3 Things We Know About The Second Wild Card So Far

NEW YORK, NY - (L to R) Baseball Commissioner Allan "Bud" Selig speaks as New York City Mayor Bloomberg, Mets Chairman and CEO Fred Wilpon and New York Mets' mascot Mr. Met listen during a press conference. (Photo by Allison Joyce/Getty Images)

The second Wild Card is in place for the first time ever, and even though the season hasn't ended yet, we can still know a few things.

We haven't seen the full effects of the second Wild Card yet, of course. We probably aren't going to see an 82-80 team limp in this year. We haven't seen a five-team tie for a spot that needs to be sorted out by coin flips, tiebreakers, and Facebook likes. Even better: a five-team tie for both Wild Card spots -- as in, five teams for the same two spots, with no way to figure out who should have home-field advantage for the play-in game to the play-in game for the playoffs. One of these years, man. One of these years.

It could be this year. And when that happens, it will be fun to watch the baseball-loving corner of the Internet melt. But the early returns on what we know are pretty positive. The three things we've learned so far:

The trading deadline wasn't affected that much

One of the early concerns with the extra playoff spot was that every team and their minor-league affiliates would be contending. The deadline was going to be nothing more than the Royals sitting by a phone that would never ring.

That didn't happen. There were 26 trades between major-league teams last July. This year there were 33. And there certainly wasn't anything from last year's August dealings that could come close to comparing to the Red Sox/Dodgers swap, depending on your opinion of Delmon Young.

It's going to be easier for first-half stinkers to get into a race

It might be that the success of the Brewers and Phillies over the last two months of the season makes that first point less valid. Maybe there will be a trend away from deadline deals precisely because of teams like the 2012 Phillies. I'm going to guess not, though. The risk is to forego a chance at a bounty of prospects for pending free agents, or players who aren't seen as a long-term solution. The reward is a 2-percent chance at a one-game playoff. Just about every team should, and will, take the prospects in the hand.

But there will always be teams like the Brewers and Phillies. Maybe not every year, but often. And one of these years, they'll win a playoff spot, months after they should have been buried. The 2006 Phillies were 49-55 at the trading deadline, 14 games back in the NL East and behind five other teams in the Wild Card standings. They went 36-22 after the deadline, which no one remembers. But if the current playoff rules were in place, it would have meant a playoff berth for the Phillies.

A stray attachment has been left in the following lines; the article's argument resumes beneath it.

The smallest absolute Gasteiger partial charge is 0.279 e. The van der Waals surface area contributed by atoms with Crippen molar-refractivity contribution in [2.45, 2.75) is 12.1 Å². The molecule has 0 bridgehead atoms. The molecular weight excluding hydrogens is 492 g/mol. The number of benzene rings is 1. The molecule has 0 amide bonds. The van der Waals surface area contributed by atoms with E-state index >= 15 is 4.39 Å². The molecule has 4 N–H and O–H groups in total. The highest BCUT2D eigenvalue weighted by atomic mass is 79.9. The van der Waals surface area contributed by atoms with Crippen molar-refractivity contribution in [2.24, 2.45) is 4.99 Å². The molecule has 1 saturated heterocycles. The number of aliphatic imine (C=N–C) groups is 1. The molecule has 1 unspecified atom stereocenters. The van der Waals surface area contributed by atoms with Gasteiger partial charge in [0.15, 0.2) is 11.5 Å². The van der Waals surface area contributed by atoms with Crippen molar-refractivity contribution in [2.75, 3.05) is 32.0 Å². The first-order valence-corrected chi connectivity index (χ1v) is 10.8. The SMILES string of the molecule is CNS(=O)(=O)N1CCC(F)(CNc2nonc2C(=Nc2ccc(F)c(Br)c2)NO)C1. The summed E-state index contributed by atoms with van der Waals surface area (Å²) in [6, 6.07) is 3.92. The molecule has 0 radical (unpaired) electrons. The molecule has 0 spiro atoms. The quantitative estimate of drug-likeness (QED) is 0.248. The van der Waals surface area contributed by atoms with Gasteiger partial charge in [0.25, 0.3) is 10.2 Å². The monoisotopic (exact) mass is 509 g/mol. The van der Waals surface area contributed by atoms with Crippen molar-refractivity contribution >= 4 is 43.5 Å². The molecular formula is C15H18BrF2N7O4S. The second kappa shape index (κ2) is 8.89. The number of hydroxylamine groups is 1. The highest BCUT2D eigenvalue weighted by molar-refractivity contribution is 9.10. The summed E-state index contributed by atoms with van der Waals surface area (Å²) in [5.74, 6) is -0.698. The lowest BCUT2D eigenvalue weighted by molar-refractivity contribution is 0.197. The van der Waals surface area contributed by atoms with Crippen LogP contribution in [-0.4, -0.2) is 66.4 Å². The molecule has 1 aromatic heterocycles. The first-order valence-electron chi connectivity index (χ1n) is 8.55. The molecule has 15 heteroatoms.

It's not going to happen often. But it will happen. And it's kind of neat. Look at all those Phillies fans, excited at unexpectedly relevant baseball in September! Look at them! /tousles hair

The difference between winning a division and winning the Wild Card is huge

This isn't a surprise, but it's being reinforced with each passing day. The Rangers finished June with the best record in baseball, moving to 50-29 after a three-game sweep of the A's. Since then, the A's have gone 44-18, with the Rangers posting a 34-28 record during that same span. Entering Wednesday, the A's are three games back in the AL West.

The difference between winning that division and settling for the Wild Card can't be understated. The safety net is gone. The 2001 A's won 102 games, but they finished 14 games (!) behind the Mariners. They never had to panic, though, because they knew the only thing the Mariners were really winning was home-field advantage in the first two rounds of the playoffs.

The 1993 Giants won 103 games, but they missed out on the playoffs to a Braves team that won 104. This new system splits the difference between the two -- not as unfair as the old divisional setup, but not as forgiving as the setup in place before this season. You won't see the Rangers getting too creative with their lineups and rotation during the last series of the season, in Oakland. Not unless they have a four-game lead or better. There's much more at stake than home-field advantage and the phrasing on a flag.

I was very much against second Wild Card. But seeing what could happen if the A's actually catch up to the Rangers, watching the newfound mirth of the Phillies and Brewers fans, and being assured that deadline deals weren't going to disappear has all turned me around.

I reserve the right to type out spittle-flecked diatribe against Bud Selig after a five-way tie, though. It's going to make the All-Star Game tie look like the Treaty of Paris. Can't wait. This other stuff is exciting, too.

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